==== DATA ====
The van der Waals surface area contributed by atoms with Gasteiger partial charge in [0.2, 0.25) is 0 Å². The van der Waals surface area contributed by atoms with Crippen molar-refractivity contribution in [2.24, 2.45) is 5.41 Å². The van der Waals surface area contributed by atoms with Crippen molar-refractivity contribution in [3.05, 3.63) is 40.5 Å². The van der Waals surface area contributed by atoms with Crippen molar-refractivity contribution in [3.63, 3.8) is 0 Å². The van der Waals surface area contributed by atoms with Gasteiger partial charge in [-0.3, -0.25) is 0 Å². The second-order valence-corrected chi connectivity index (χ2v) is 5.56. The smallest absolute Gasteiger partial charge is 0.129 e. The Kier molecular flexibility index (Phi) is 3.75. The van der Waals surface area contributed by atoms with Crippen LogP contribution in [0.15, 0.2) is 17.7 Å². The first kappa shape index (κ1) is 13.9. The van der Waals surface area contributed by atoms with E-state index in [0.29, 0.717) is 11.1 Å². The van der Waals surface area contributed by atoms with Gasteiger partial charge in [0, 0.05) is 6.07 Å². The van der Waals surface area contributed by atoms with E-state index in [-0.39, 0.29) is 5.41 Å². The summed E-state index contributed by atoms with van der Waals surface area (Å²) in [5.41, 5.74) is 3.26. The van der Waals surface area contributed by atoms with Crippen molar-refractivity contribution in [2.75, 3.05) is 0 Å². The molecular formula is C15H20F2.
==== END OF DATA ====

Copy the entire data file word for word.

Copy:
The van der Waals surface area contributed by atoms with Gasteiger partial charge in [0.2, 0.25) is 0 Å². The van der Waals surface area contributed by atoms with Crippen molar-refractivity contribution in [2.24, 2.45) is 5.41 Å². The van der Waals surface area contributed by atoms with Crippen molar-refractivity contribution in [3.05, 3.63) is 40.5 Å². The van der Waals surface area contributed by atoms with Crippen molar-refractivity contribution in [3.63, 3.8) is 0 Å². The van der Waals surface area contributed by atoms with Gasteiger partial charge in [-0.3, -0.25) is 0 Å². The second-order valence-corrected chi connectivity index (χ2v) is 5.56. The smallest absolute Gasteiger partial charge is 0.129 e. The Kier molecular flexibility index (Phi) is 3.75. The van der Waals surface area contributed by atoms with Crippen LogP contribution in [0.15, 0.2) is 17.7 Å². The first kappa shape index (κ1) is 13.9. The van der Waals surface area contributed by atoms with E-state index in [0.29, 0.717) is 11.1 Å². The van der Waals surface area contributed by atoms with Gasteiger partial charge in [0, 0.05) is 6.07 Å². The van der Waals surface area contributed by atoms with E-state index in [-0.39, 0.29) is 5.41 Å². The summed E-state index contributed by atoms with van der Waals surface area (Å²) in [5.41, 5.74) is 3.26. The van der Waals surface area contributed by atoms with Crippen molar-refractivity contribution in [2.75, 3.05) is 0 Å². The molecular formula is C15H20F2.